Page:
Hasselblad and DJI team up for 50 megapixel drone setup
Having bought into Hasselblad in October 2015, DJI's partnership with the legendary Swedish brand has finally borne fruit for professionals. The companies have combined the M600 Drone with the Hasselblad A5D, creating the world's first medium format drone package in the process.
The package is built around the Hasselblad A5D, which launched in June last year. It's a camera designed specifically for aerial photography, with no internal moving parts that could be affected by aircraft vibrations. Attached to the 50-megapixel body is a modified version of Hasselblad's HC 3.5/50mm-II lens. Focus is locked on infinity, and the whole rig is attached to a Ronin-MX gimbal.
That's a lot of camera to keep in the air, so DJI has supplied the Matrice 600 for the job. With six independent batteries, six rotors and a maximum payload of 6 kg (13 lb), it's equipped reliably to handle the A5D and gimbal for extended periods of flying.
Accompanying the drone is an A3 flight controller, which launched alongside the M600 earlier this year. In its most basic form, the controller will automatically adjust flight parameters to match the payload attached, but there are more expensive versions available. Jumping up to the Pro controller gives you three GNSS units and there inertial measurement units for more precise positioning, allowing directors to recreate shots with millimeter precision.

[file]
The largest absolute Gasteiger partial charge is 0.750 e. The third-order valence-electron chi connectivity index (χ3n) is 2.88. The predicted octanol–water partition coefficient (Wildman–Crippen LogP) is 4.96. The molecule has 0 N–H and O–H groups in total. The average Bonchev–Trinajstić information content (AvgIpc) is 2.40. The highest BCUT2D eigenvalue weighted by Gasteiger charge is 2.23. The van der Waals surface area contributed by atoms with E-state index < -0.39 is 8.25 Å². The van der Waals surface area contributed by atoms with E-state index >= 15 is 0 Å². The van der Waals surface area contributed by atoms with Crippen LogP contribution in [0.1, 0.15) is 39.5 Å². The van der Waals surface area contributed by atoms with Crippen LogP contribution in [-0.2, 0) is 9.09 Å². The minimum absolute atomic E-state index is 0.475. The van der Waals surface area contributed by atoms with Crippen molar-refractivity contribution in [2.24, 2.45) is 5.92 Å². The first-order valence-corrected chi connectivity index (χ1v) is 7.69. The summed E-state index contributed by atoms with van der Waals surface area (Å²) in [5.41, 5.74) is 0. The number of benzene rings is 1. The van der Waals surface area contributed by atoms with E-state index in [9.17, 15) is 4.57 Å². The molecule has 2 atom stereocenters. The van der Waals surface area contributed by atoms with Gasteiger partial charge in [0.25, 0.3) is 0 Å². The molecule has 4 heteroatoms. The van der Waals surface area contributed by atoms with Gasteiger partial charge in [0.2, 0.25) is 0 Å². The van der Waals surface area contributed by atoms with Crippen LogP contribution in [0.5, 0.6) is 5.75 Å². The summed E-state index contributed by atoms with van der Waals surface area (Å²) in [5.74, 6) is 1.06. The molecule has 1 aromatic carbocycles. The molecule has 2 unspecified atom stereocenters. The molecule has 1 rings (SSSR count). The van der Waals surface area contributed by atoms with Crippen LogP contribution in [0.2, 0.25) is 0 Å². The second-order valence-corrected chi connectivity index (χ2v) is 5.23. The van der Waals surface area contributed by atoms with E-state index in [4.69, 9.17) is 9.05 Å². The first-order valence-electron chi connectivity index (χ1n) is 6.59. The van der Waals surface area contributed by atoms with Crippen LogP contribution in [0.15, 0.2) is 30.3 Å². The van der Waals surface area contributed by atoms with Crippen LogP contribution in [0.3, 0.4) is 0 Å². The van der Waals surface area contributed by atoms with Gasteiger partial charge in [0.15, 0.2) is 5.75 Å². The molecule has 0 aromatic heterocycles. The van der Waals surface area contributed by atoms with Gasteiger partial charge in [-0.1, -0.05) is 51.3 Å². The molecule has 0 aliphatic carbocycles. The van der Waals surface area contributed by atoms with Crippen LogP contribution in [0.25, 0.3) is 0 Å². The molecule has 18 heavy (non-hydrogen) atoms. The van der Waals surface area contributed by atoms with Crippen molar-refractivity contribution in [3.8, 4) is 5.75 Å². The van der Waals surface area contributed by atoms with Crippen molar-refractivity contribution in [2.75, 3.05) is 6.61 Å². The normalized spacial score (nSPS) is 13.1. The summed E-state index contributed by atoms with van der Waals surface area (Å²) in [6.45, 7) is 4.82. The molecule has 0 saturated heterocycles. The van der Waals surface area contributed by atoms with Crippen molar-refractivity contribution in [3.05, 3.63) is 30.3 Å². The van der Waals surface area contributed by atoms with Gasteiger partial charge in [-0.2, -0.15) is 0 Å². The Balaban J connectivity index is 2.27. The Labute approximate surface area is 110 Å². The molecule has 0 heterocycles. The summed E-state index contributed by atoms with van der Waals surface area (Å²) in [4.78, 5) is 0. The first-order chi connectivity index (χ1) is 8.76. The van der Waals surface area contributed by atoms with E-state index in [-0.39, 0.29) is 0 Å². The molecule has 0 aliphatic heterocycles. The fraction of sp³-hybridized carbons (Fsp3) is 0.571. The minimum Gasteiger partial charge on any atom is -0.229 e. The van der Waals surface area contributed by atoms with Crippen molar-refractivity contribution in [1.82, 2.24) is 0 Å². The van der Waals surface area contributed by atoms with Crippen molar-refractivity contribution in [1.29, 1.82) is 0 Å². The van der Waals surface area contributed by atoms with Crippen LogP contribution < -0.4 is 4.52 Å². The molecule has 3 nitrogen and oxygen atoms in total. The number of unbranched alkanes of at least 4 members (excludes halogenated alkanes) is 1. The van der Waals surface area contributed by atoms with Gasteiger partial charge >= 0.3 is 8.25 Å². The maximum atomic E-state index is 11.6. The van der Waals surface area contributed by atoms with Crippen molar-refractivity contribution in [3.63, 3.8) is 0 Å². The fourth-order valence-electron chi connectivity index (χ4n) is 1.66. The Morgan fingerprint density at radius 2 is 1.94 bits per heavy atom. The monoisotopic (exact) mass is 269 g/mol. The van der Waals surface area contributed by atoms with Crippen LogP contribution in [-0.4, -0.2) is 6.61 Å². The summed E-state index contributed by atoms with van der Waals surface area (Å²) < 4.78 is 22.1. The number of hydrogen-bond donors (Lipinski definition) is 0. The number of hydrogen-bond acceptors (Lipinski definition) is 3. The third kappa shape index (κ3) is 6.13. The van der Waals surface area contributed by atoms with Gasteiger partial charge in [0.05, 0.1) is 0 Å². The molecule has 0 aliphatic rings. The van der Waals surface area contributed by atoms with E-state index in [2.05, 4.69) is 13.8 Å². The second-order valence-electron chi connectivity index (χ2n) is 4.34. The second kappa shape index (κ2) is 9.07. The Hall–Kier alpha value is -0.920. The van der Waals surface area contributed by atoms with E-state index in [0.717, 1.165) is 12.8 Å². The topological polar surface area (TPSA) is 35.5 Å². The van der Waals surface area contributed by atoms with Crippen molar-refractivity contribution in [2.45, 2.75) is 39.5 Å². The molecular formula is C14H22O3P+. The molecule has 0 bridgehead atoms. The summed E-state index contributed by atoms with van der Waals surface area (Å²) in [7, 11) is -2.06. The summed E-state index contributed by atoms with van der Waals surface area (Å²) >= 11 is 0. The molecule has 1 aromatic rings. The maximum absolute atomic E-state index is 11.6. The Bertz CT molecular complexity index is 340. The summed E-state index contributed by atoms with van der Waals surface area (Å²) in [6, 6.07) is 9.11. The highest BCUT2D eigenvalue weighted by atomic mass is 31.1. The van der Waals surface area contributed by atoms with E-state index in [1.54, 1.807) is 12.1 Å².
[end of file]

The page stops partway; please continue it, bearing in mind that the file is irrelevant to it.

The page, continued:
Images are streamed back to the DJI GO app, which also serves as a controller for the camera. Apparently, the Lightbridge 2 downlink system can transmit data from up to 5 km (3.1 mi) away, although we'd be a little hesitant to fly that far with such an expensive, heavy setup.
Pricing for the full drone and camera package hasn't been revealed, but rest assured it won't be cheap. The M600 drone costs US$6,000 alone, and you'll pay around $14,500 for an individual 50-megapixel Hasselblad A5D. Add the $1,600 Ronin-MX gimbal to that docket, and you've got a setup that is well beyond the reach of most hobbyists and weekend enthusiasts.
Still, if you're a professional film maker or surveyor, we'd imagine the outlay will be worth every cent.